The musicians Ronnie Scott and Pete King opened what would become a legendary jazz venue on 30 October 1959 in a basement at 39 Gerrard Street in London’s Soho before moving to a larger venue at 47 Frith Street in 1965. The club? Ronnie Scott’s. For years, the name has resounded in my head, becoming a firm conviction that I must visit. Last Friday, I made it.
Dashing from work, I barely let the bounces ask me whether I had a reservation or not. Shown through the swing doors in to the main room, I entered a jazz harem. Blood red lights barely lit the room, allowing the stage lights to draw attention to the musicians. Circular tables were grouped in front of the stage whilst rows of tables seating four on one side skirted the edge. Jazz, and no talking, was the order or the day and the words of the evening’s maestro, Arturo Sandoval, confirmed that. Wining and dining (when the plates eventually made it to us) to jumping jazz sent me to ecstasy. The club was worthy of the legend.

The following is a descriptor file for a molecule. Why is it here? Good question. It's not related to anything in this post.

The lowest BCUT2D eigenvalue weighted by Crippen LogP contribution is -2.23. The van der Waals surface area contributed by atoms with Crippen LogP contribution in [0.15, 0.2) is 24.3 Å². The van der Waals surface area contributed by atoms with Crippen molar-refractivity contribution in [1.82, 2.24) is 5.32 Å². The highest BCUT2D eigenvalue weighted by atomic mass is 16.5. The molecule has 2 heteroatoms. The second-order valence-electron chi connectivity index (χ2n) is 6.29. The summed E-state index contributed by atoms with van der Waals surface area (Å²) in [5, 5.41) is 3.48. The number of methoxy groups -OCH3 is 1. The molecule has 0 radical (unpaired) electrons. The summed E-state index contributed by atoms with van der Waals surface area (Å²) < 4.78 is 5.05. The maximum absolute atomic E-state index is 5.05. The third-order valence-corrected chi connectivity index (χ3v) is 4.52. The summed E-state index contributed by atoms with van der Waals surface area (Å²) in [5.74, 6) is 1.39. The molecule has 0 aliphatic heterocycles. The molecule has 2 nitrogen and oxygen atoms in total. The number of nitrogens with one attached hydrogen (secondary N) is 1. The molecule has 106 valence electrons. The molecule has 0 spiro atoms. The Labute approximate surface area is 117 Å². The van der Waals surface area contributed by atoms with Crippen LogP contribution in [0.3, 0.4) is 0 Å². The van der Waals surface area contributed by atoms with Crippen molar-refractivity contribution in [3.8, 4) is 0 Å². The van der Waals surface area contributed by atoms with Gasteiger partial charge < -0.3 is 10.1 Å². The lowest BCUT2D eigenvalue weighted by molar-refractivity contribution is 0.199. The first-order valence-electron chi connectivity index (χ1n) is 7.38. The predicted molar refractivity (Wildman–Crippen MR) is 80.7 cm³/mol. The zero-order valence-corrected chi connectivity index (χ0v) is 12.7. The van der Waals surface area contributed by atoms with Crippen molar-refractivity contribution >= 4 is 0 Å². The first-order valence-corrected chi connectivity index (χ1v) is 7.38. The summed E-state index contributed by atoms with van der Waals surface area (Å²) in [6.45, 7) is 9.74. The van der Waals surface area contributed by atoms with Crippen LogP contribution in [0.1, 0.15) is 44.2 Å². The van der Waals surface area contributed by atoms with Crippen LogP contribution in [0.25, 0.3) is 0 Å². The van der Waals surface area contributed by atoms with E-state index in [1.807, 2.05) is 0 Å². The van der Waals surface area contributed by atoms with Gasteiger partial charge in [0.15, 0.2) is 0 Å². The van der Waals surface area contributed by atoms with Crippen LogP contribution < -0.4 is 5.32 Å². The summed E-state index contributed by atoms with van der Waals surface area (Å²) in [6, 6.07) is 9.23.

“Smart casual” was the dress code stated on the Ronnie Scott’s website. My attempt at this comprised a traditional Peruvian jacket with black skinny jeans, boots and t-shirt for what I thought was sophisticatedly cultured. El Centro de Textiles Tradicionales de Cusco (The Center for Traditional Textiles of Cusco) is a temple, in the very heart of this vibrant Peruvian city, for those who love sourcing quality ethnic textiles. As a non-profit organisation goes, it is a chic looking boutique and museum which helps secure the future of traditional Peruvian textile skills by offering craftsmen a commercial outlet. Considering you are viewing some of the country’s finest woven pieces the prices are justified and is the reason I asked my gran to give this to me for my birthday.